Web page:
$22.5M budget proposed for VCSD
VOORHEESVILLE — The school board here is considering a $22.5 million budget for next year that is just about $7,000 higher than this year’s budget, but would entail nearly $420,000 in cuts to stay below the state-set tax-levy limit.
The wealthy suburban district, with scant business for a tax base, gets not quite a quarter of its budget from state aid—slated to be about $30,000 lower next year at $5 million; another $1.1 million is to come from other revenue streams. That leaves the lion’s share of $16.4 million to be raised from property taxes.
Many of the cuts outlined at a presentation Monday are due to a decrease in enrollment — from 1,173 to 1,145 — most notably at the elementary school level. There were 535 students in kindergarten through fifth grade in the 2008-09 school year, and a projection of only 476 for the next year.
“I think it’s just general population trends,” Sarita Winchell, interim superintendent for business, told The Enterprise Tuesday. “I know it was a concern even two and a half years ago.”
Cuts due to lower enrollment include reduction of one elementary school teacher, one elementary school teaching assistant (non-special education), one special education teacher/teaching assistant in the high school, and one bus driver.
Also, there will be a decrease in the equipment budget and the wrestling team will move to the Guilderville model currently used by the swim team, where students from neighboring Guilderland make up a team with Voorheesville, sharing a coach.
Winchell noted that employee benefits are one of the factors that drives budget numbers up. The state sets the amounts that schools must contribute to retirement pleas.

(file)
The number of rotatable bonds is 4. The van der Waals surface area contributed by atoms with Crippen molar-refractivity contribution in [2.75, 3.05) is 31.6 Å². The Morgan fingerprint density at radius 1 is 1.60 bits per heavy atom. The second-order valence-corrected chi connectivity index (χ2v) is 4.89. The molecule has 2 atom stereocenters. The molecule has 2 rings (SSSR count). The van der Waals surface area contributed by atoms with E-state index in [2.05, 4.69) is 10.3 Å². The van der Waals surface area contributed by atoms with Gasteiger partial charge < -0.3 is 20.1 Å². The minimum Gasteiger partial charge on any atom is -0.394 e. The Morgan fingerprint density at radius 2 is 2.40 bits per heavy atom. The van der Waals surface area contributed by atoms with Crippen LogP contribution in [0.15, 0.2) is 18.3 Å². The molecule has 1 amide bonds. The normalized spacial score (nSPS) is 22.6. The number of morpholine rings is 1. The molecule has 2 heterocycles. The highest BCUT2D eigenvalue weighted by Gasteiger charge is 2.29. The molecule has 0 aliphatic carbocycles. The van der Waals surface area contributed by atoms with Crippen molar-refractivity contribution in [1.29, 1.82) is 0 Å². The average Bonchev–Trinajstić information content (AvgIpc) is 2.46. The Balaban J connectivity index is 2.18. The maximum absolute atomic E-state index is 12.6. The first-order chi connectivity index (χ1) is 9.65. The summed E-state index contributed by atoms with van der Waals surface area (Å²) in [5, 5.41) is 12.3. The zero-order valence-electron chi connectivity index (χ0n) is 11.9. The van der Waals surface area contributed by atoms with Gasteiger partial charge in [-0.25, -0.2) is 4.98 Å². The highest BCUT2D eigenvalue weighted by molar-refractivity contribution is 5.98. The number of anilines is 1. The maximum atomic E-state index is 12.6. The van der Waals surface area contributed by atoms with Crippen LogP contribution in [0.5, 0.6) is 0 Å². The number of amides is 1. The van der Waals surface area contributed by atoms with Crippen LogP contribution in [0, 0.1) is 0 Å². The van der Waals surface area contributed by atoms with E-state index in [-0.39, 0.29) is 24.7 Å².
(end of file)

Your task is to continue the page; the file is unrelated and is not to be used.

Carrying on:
“That’s always the killer,” she said at Monday’s meeting.
Contractual costs are slated to go up about $31,000; benefits about $282,000, and special-education costs about $56,000.
Closing the gap
At the meeting, Winchell discussed considerations for closing the gap while keeping students the top priority.
“It’s students first, always students,” she said.
Cuts proposed for the 2014-15 budget intended to help close the gap come from the elementary, middle, and high schools, as well as the music program, and custodial and clerical positions.
The elementary school would lose one science teaching assistant, one computer instructor, and one classroom teacher — changing the fourth grade to four sections instead of five.
The music program is losing over $35,000, but the impact on the program has not been determined by the Music Department yet.
At the middle and high schools, family and consumer science will be cut as an option, and French language classes will be changed to Spanish. No French will be offered at the district.
One custodial position will be cut, saving almost $41,000, and clerical time will be reduced, saving $59,000. The clerical positions or working hours to be eliminated have not been chosen yet.
At the end of all these cuts, a gap of $98,937 remains.
In order to finish closing the gap, the board is looking at things like increasing class sizes, and decreasing supply budgets, high-school electives, and clubs and sports teams.
At the meeting, Winchell also noted that some of the numbers the district is working with right now on the budget are fluid and may still change, such as state aid and health- and dental-insurance numbers.
Some attendees at the meeting on Monday were curious about how faculty and staff cuts would be made. Winchell and Superintendent Dr. Teresa Thayer Snyder said cuts would be made based on seniority, and the newest person in a given position being cut was not a reflection on their job performance.
Additionally, the school is proposing the purchase of one 72-passenger school bus, one wheelchair bus, and one maintenance truck with a plow. These purchases will total $220,000, which voters will decide on in a separate proposition. The district is reimbursed by the state approximately 52 percent for bus purchases.
Winchell, who had been a long-time business administrator for the district before retiring in 2011, emphasized throughout the budget presentation that the budget planning is multi-year—there is no quick fix for one year’s budget that won’t adversely affect the following years.
Upcoming budget meetings include a March 24 public budget meeting from 7:30-9 p.m. in the high school Commons, a budget hearing May 12, and voting on the budget May 20.